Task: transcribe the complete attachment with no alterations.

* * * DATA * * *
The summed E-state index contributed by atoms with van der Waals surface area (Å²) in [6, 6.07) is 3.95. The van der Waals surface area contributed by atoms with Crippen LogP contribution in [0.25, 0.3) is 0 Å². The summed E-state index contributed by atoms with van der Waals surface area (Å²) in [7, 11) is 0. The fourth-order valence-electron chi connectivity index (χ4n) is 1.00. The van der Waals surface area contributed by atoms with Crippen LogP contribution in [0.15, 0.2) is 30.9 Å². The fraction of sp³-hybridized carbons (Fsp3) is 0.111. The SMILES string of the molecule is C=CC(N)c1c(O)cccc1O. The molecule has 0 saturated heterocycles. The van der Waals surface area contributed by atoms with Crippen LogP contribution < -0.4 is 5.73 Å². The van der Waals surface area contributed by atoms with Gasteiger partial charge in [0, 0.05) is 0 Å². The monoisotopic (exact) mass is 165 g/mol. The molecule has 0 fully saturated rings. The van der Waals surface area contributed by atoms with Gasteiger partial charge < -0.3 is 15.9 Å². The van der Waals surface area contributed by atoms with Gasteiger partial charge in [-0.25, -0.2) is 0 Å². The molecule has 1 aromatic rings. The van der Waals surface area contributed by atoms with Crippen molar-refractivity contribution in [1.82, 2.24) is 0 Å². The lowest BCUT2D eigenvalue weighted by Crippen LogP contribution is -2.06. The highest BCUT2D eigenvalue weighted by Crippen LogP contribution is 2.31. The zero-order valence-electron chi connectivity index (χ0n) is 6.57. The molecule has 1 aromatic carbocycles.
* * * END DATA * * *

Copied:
The summed E-state index contributed by atoms with van der Waals surface area (Å²) in [6, 6.07) is 3.95. The van der Waals surface area contributed by atoms with Crippen LogP contribution in [0.25, 0.3) is 0 Å². The summed E-state index contributed by atoms with van der Waals surface area (Å²) in [7, 11) is 0. The fourth-order valence-electron chi connectivity index (χ4n) is 1.00. The van der Waals surface area contributed by atoms with Crippen LogP contribution in [0.15, 0.2) is 30.9 Å². The fraction of sp³-hybridized carbons (Fsp3) is 0.111. The SMILES string of the molecule is C=CC(N)c1c(O)cccc1O. The molecule has 0 saturated heterocycles. The van der Waals surface area contributed by atoms with Crippen LogP contribution < -0.4 is 5.73 Å². The van der Waals surface area contributed by atoms with Gasteiger partial charge in [0, 0.05) is 0 Å². The monoisotopic (exact) mass is 165 g/mol. The molecule has 0 fully saturated rings. The van der Waals surface area contributed by atoms with Gasteiger partial charge < -0.3 is 15.9 Å². The van der Waals surface area contributed by atoms with Gasteiger partial charge in [-0.25, -0.2) is 0 Å². The molecule has 1 aromatic rings. The van der Waals surface area contributed by atoms with Crippen molar-refractivity contribution in [1.82, 2.24) is 0 Å². The lowest BCUT2D eigenvalue weighted by Crippen LogP contribution is -2.06. The highest BCUT2D eigenvalue weighted by Crippen LogP contribution is 2.31. The zero-order valence-electron chi connectivity index (χ0n) is 6.57. The molecule has 1 aromatic carbocycles.